Killer Asteroid Hunters Spot 27,500 Overlooked Space Rocks

A couple of years ago, a team of researchers dedicated to finding killer asteroids before they kill us came up with a neat trick.

Instead of scanning the skies with telescopes for asteroids, the scientists wrote an algorithm that sifts through old pictures of the night sky, discovering about 100 asteroids that had been overlooked in those images.

On Tuesday, those scientists, with the Asteroid Institute and the University of Washington, revealed an even bigger bounty: 27,500 newly identified solar system bodies.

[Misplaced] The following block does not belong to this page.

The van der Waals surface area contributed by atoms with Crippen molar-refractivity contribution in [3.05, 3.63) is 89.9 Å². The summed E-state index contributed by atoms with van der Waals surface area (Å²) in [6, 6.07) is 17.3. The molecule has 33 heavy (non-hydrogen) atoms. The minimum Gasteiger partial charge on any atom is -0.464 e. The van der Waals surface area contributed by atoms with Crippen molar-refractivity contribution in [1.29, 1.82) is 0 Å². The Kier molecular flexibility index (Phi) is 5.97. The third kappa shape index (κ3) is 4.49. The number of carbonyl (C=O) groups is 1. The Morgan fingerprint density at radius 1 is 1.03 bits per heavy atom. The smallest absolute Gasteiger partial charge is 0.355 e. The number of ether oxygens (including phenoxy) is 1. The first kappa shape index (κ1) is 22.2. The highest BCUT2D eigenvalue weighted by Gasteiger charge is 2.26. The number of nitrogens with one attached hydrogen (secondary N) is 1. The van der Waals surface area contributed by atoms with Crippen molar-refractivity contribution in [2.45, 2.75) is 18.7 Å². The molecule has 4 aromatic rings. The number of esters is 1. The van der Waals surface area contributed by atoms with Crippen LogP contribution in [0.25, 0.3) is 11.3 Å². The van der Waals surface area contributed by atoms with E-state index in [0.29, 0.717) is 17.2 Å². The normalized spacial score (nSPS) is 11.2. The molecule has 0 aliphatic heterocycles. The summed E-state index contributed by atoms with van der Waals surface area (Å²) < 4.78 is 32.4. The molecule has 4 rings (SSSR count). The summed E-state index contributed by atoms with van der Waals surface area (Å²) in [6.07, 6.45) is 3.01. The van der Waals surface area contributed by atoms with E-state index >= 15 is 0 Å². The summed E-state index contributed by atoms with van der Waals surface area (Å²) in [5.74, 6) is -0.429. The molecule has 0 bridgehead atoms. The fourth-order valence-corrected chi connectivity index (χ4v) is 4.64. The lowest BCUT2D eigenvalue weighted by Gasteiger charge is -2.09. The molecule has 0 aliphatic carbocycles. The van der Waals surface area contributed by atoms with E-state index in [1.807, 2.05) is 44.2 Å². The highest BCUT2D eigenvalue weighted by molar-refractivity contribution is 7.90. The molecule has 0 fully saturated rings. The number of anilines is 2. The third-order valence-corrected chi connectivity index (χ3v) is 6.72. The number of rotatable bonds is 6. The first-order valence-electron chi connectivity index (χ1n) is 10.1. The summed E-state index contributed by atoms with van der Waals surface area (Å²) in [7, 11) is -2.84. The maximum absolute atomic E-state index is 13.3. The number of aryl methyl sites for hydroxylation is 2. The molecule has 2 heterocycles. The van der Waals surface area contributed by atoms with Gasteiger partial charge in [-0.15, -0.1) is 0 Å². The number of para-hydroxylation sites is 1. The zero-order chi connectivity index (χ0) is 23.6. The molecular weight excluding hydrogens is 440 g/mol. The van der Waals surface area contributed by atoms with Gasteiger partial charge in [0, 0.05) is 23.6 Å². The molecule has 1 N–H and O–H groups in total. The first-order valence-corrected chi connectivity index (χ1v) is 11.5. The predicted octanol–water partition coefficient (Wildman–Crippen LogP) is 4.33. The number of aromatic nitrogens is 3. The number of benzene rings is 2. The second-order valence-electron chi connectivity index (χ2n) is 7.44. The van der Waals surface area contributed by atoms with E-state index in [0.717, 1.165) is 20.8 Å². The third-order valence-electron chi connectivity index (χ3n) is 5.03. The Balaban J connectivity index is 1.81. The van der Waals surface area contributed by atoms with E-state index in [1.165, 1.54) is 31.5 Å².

That is more than were discovered by all of the world’s telescopes last year.

“This is a sea change” in how astronomical research will be conducted, said Ed Lu, the executive director of the institute, which is part of the B612 Foundation, a nonprofit group that Dr. Lu helped found.

The finds include about 100 near-Earth asteroids, the space rocks that pass within the orbit of Earth. None of the 100 appear to be on a collision path with Earth anytime soon. But the algorithm could prove a key tool in spotting potentially dangerous asteroids, and the research assists the “planetary defense” efforts undertaken by NASA and other organizations around the world.

Most of the space rocks identified by the institute lie in the main asteroid belt, between the orbits of Mars and Jupiter. Others, known as Trojans, are trapped in the orbit of Jupiter. The search also found some small worlds much farther out known as Kuiper belt objects, beyond the orbit of Neptune.

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